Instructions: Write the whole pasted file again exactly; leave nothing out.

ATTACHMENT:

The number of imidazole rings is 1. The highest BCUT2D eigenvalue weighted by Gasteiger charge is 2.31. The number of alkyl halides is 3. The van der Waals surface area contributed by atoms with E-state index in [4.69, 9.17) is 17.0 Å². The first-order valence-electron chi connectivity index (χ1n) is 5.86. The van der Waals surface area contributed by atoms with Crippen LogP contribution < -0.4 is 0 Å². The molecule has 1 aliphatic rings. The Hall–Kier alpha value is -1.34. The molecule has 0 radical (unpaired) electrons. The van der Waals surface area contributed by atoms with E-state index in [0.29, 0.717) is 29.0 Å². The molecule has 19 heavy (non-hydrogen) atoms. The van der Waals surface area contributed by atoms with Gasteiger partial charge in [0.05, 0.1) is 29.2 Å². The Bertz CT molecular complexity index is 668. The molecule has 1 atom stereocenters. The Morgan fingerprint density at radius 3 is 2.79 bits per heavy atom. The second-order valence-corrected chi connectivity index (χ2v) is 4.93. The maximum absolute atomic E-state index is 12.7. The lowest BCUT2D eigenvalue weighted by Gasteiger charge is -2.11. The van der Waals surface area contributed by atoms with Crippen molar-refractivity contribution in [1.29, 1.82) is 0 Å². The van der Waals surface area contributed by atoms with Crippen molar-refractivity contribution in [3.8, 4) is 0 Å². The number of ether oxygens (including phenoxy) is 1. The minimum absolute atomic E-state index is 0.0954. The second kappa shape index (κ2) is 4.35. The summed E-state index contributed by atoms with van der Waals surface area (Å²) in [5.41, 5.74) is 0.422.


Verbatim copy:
The number of imidazole rings is 1. The highest BCUT2D eigenvalue weighted by Gasteiger charge is 2.31. The number of alkyl halides is 3. The van der Waals surface area contributed by atoms with E-state index in [4.69, 9.17) is 17.0 Å². The first-order valence-electron chi connectivity index (χ1n) is 5.86. The van der Waals surface area contributed by atoms with Crippen LogP contribution < -0.4 is 0 Å². The molecule has 1 aliphatic rings. The Hall–Kier alpha value is -1.34. The molecule has 0 radical (unpaired) electrons. The van der Waals surface area contributed by atoms with E-state index in [0.29, 0.717) is 29.0 Å². The molecule has 19 heavy (non-hydrogen) atoms. The van der Waals surface area contributed by atoms with Gasteiger partial charge in [0.05, 0.1) is 29.2 Å². The Bertz CT molecular complexity index is 668. The molecule has 1 atom stereocenters. The Morgan fingerprint density at radius 3 is 2.79 bits per heavy atom. The second-order valence-corrected chi connectivity index (χ2v) is 4.93. The maximum absolute atomic E-state index is 12.7. The lowest BCUT2D eigenvalue weighted by Gasteiger charge is -2.11. The van der Waals surface area contributed by atoms with Crippen molar-refractivity contribution in [1.29, 1.82) is 0 Å². The van der Waals surface area contributed by atoms with Crippen molar-refractivity contribution in [3.8, 4) is 0 Å². The number of ether oxygens (including phenoxy) is 1. The minimum absolute atomic E-state index is 0.0954. The second kappa shape index (κ2) is 4.35. The summed E-state index contributed by atoms with van der Waals surface area (Å²) in [5.41, 5.74) is 0.422.